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Please use this identifier to cite or link to this item: http://arks.princeton.edu/ark:/88435/dsp017d278w350
Title: VACCINE PROCUREMENT IN DEVELOPING COUNTRIES: A CASE STUDY OF THE REVOLVING FUND
Authors: Lin, Camille
Advisors: Mahmoud, Adel
Department: Woodrow Wilson School
Class Year: 2015
Abstract: This thesis examines the Pan American Health Organization’s (PAHO) Revolving Fund as a case study of a regional vaccine procurement mechanism for countries in the Western Hemisphere. In the last thirty-eight years of its existence, the Fund has negotiated significantly discounted prices for vaccines by pooling vaccine demand and achieving economies of scale. These low prices have not only been instrumental in supporting regional efforts to stop the transmission of polio, measles and rubella but have also enabled participating countries to finance their national immunization programs with their own budgets. However, despite these successes, the rising cost of immunizing a child has highlighted the differential abilities of Member States to absorb the costs of new vaccines into their national health budget. With seventy percent of the world’s poorest people now living in middle-income countries, it is particularly relevant to reexamine PAHO’s Revolving Fund, which procures vaccines for several developing, upper-middle income countries. In this thesis, I evaluate if the Fund’s pricing policies are equitable, affordable and sustainable, given the greater costs of new vaccines. I achieved this by analyzing vaccination coverage in selected Latin American and Caribbean countries, comparing global vaccine prices and interviewing several experts in Washington D.C. and Lima, Peru. I conclude that the Fund’s singleprice policy is not affordable for all member countries and could therefore be made more equitable. Finally, I recommend that the Revolving Fund engage with other stakeholders as it continues to work towards achieving health for all.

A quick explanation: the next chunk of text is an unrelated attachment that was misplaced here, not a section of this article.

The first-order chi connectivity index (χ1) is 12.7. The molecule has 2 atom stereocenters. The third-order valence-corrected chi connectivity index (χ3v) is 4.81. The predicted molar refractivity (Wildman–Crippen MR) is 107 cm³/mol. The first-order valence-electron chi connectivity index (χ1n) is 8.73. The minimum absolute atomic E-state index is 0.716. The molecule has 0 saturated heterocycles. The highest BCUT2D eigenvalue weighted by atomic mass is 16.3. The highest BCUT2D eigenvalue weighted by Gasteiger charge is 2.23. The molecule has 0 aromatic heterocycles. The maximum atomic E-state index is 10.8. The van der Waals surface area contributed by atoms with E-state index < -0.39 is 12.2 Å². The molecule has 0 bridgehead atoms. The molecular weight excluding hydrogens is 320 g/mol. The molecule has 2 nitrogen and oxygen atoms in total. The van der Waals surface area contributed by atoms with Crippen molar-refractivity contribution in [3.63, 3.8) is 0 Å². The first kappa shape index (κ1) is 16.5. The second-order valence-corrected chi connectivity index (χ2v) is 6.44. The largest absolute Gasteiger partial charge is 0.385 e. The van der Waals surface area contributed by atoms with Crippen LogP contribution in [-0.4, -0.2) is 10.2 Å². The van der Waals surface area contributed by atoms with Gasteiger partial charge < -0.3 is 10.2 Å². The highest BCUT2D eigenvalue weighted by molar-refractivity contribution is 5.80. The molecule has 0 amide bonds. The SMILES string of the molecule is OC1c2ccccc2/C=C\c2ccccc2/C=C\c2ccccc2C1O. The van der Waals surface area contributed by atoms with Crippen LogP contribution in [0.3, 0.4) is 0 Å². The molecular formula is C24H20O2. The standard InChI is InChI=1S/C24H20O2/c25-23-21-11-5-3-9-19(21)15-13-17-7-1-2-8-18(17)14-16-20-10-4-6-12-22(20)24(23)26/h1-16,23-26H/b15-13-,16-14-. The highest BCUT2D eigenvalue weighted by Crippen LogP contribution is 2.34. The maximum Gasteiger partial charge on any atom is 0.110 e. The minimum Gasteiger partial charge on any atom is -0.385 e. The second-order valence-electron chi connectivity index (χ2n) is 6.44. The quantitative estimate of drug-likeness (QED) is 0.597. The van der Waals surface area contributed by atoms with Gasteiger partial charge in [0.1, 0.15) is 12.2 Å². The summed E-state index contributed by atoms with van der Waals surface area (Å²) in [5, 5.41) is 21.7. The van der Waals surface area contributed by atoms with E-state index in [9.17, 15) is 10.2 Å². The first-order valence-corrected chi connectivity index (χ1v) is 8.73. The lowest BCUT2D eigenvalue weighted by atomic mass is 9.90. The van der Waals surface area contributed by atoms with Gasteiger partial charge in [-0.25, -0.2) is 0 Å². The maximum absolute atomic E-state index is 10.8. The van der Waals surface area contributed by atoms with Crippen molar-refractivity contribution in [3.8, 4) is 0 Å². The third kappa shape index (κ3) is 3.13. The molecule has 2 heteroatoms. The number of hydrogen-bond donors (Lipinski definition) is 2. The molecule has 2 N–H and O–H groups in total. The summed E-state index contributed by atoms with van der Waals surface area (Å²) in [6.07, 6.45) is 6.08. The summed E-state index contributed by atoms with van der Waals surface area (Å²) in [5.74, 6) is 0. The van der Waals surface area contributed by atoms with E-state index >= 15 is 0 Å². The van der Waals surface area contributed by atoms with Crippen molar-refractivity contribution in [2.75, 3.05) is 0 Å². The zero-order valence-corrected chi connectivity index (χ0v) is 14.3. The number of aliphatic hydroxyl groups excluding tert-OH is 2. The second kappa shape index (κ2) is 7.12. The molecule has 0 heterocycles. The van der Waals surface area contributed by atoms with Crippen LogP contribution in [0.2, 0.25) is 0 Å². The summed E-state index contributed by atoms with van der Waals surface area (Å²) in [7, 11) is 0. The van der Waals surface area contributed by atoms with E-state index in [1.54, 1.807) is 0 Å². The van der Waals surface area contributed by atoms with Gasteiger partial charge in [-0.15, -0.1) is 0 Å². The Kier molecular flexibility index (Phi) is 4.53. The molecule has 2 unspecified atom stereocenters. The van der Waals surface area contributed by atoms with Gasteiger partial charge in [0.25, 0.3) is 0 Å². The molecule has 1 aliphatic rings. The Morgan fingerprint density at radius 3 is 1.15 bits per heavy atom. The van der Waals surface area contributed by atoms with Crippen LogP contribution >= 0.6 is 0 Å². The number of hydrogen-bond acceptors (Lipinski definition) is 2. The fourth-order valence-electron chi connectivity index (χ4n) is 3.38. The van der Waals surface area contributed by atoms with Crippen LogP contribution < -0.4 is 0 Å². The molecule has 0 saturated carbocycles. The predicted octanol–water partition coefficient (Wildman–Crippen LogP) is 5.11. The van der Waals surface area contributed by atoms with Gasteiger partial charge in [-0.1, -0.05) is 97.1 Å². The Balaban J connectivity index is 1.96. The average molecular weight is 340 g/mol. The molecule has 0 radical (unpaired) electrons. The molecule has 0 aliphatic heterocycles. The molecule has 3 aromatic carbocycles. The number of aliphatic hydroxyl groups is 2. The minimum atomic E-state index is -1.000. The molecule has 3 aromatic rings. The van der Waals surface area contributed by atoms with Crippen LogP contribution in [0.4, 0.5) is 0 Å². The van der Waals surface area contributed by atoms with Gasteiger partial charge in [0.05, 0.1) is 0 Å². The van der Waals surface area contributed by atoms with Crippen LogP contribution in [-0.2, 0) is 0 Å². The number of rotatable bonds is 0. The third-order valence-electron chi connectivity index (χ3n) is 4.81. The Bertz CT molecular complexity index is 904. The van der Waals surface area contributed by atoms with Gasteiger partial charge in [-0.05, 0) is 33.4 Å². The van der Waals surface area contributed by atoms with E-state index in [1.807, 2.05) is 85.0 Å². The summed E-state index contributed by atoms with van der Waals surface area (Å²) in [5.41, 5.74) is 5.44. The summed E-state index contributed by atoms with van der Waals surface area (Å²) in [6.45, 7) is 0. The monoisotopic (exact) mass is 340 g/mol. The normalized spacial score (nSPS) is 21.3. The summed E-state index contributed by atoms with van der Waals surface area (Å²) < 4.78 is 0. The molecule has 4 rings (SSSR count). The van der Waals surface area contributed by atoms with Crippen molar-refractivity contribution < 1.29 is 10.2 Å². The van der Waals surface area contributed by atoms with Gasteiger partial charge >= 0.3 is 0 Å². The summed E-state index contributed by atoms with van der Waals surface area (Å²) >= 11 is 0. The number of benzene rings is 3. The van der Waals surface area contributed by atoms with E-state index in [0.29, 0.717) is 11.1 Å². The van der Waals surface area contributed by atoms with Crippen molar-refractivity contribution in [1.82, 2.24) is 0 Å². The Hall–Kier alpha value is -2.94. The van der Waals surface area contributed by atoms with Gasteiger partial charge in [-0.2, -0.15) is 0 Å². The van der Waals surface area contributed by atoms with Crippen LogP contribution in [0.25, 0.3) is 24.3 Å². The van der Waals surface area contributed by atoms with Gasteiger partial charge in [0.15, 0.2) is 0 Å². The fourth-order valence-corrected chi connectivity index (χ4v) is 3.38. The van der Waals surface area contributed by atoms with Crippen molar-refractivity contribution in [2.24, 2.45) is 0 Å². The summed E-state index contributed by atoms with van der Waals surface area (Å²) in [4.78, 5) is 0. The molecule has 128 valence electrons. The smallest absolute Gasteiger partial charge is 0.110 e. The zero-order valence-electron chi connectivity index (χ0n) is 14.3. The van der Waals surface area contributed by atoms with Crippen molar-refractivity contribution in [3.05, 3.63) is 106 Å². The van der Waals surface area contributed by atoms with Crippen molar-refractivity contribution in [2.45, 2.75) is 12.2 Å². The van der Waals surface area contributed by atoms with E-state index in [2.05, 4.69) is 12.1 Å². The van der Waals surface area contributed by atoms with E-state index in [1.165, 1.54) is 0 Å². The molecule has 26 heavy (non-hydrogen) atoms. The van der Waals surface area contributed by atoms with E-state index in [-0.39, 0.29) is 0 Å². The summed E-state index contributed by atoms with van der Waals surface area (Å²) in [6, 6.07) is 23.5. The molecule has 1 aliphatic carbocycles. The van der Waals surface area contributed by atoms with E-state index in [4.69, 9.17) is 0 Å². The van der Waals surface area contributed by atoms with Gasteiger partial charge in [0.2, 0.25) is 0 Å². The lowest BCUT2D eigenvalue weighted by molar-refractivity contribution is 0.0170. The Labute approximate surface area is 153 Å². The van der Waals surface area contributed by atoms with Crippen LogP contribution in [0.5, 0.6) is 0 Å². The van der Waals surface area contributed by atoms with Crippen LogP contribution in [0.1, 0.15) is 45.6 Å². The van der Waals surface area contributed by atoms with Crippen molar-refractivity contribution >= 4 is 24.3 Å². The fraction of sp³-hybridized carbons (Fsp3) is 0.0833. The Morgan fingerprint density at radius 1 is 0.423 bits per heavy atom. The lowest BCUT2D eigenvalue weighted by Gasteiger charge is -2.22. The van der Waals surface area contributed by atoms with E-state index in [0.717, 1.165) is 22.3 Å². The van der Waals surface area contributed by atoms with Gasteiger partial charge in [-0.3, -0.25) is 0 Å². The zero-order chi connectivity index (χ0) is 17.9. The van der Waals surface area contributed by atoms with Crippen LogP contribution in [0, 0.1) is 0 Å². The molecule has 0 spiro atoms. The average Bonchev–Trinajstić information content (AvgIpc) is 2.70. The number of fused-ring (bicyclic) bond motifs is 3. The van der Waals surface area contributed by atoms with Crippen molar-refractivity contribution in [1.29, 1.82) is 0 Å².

Extent: 109 pages
URI: http://arks.princeton.edu/ark:/88435/dsp017d278w350
Access Restrictions: Walk-in Access. This thesis can only be viewed on computer terminals at the Mudd Manuscript Library.
Type of Material: Princeton University Senior Theses
Language: en_US
Appears in Collections:Woodrow Wilson School, 1929-2016

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